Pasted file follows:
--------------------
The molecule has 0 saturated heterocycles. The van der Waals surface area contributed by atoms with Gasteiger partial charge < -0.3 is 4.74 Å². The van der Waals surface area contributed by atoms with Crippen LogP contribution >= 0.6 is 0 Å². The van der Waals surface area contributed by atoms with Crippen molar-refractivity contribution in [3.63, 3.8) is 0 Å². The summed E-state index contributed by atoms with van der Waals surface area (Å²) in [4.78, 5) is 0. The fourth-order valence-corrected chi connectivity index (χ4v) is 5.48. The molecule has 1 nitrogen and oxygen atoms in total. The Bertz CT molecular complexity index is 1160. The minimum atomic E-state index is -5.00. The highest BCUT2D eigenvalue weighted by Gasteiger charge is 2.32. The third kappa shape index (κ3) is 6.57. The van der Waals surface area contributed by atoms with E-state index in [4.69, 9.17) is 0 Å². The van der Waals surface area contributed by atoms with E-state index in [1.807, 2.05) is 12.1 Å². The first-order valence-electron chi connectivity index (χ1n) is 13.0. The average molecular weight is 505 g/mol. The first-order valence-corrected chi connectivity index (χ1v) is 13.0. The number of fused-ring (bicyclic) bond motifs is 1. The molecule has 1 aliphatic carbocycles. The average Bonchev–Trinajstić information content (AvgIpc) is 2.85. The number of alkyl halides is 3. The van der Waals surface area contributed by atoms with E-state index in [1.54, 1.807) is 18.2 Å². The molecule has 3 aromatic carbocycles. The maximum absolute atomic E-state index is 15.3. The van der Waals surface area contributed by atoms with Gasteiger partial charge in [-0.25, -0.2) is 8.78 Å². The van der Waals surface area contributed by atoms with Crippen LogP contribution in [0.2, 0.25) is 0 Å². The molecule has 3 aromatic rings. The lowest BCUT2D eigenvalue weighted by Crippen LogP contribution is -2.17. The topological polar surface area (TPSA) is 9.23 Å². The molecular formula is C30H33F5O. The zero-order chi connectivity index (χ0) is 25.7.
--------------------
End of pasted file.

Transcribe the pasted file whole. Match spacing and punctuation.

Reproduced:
The molecule has 0 saturated heterocycles. The van der Waals surface area contributed by atoms with Gasteiger partial charge < -0.3 is 4.74 Å². The van der Waals surface area contributed by atoms with Crippen LogP contribution >= 0.6 is 0 Å². The van der Waals surface area contributed by atoms with Crippen molar-refractivity contribution in [3.63, 3.8) is 0 Å². The summed E-state index contributed by atoms with van der Waals surface area (Å²) in [4.78, 5) is 0. The fourth-order valence-corrected chi connectivity index (χ4v) is 5.48. The molecule has 1 nitrogen and oxygen atoms in total. The Bertz CT molecular complexity index is 1160. The minimum atomic E-state index is -5.00. The highest BCUT2D eigenvalue weighted by Gasteiger charge is 2.32. The third kappa shape index (κ3) is 6.57. The van der Waals surface area contributed by atoms with E-state index in [4.69, 9.17) is 0 Å². The van der Waals surface area contributed by atoms with E-state index in [1.807, 2.05) is 12.1 Å². The first-order valence-electron chi connectivity index (χ1n) is 13.0. The average molecular weight is 505 g/mol. The first-order valence-corrected chi connectivity index (χ1v) is 13.0. The number of fused-ring (bicyclic) bond motifs is 1. The molecule has 1 aliphatic carbocycles. The average Bonchev–Trinajstić information content (AvgIpc) is 2.85. The number of alkyl halides is 3. The van der Waals surface area contributed by atoms with E-state index in [1.54, 1.807) is 18.2 Å². The molecule has 3 aromatic carbocycles. The maximum absolute atomic E-state index is 15.3. The van der Waals surface area contributed by atoms with Gasteiger partial charge in [-0.25, -0.2) is 8.78 Å². The van der Waals surface area contributed by atoms with Crippen LogP contribution in [0.2, 0.25) is 0 Å². The molecule has 3 aromatic rings. The lowest BCUT2D eigenvalue weighted by Crippen LogP contribution is -2.17. The topological polar surface area (TPSA) is 9.23 Å². The molecular formula is C30H33F5O. The zero-order chi connectivity index (χ0) is 25.7.